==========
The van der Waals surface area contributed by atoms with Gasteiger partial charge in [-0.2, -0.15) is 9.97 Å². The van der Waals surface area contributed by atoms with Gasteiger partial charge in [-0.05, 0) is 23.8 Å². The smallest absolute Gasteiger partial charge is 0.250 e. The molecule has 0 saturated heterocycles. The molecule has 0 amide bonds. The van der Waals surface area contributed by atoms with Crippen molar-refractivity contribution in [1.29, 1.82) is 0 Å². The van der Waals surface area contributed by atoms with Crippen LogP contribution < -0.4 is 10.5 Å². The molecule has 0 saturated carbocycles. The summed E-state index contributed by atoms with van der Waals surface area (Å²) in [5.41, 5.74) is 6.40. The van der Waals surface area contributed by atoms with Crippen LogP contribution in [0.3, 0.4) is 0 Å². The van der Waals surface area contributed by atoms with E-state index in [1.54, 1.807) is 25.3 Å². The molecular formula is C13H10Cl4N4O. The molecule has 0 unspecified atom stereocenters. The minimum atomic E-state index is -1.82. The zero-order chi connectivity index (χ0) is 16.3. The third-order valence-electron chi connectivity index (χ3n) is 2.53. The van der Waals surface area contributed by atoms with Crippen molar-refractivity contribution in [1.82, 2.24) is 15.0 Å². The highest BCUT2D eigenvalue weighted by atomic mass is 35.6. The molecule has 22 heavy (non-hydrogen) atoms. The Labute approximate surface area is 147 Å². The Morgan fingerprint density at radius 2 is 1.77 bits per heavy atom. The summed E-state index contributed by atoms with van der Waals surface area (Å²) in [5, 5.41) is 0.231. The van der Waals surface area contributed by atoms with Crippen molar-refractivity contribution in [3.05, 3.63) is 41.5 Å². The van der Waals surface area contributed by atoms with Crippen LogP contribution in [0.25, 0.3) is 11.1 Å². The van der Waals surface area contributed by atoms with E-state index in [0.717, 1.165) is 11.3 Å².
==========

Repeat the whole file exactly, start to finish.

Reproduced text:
The van der Waals surface area contributed by atoms with Gasteiger partial charge in [-0.2, -0.15) is 9.97 Å². The van der Waals surface area contributed by atoms with Gasteiger partial charge in [-0.05, 0) is 23.8 Å². The smallest absolute Gasteiger partial charge is 0.250 e. The molecule has 0 saturated heterocycles. The molecule has 0 amide bonds. The van der Waals surface area contributed by atoms with Crippen molar-refractivity contribution in [1.29, 1.82) is 0 Å². The van der Waals surface area contributed by atoms with Crippen LogP contribution < -0.4 is 10.5 Å². The molecule has 0 saturated carbocycles. The summed E-state index contributed by atoms with van der Waals surface area (Å²) in [5.41, 5.74) is 6.40. The van der Waals surface area contributed by atoms with Crippen LogP contribution in [0.3, 0.4) is 0 Å². The van der Waals surface area contributed by atoms with E-state index in [1.54, 1.807) is 25.3 Å². The molecular formula is C13H10Cl4N4O. The molecule has 0 unspecified atom stereocenters. The minimum atomic E-state index is -1.82. The zero-order chi connectivity index (χ0) is 16.3. The third-order valence-electron chi connectivity index (χ3n) is 2.53. The van der Waals surface area contributed by atoms with Crippen molar-refractivity contribution in [1.82, 2.24) is 15.0 Å². The highest BCUT2D eigenvalue weighted by atomic mass is 35.6. The molecule has 22 heavy (non-hydrogen) atoms. The Labute approximate surface area is 147 Å². The Morgan fingerprint density at radius 2 is 1.77 bits per heavy atom. The summed E-state index contributed by atoms with van der Waals surface area (Å²) in [5, 5.41) is 0.231. The van der Waals surface area contributed by atoms with Crippen molar-refractivity contribution in [3.05, 3.63) is 41.5 Å². The van der Waals surface area contributed by atoms with Crippen LogP contribution in [0.25, 0.3) is 11.1 Å². The van der Waals surface area contributed by atoms with E-state index in [0.717, 1.165) is 11.3 Å².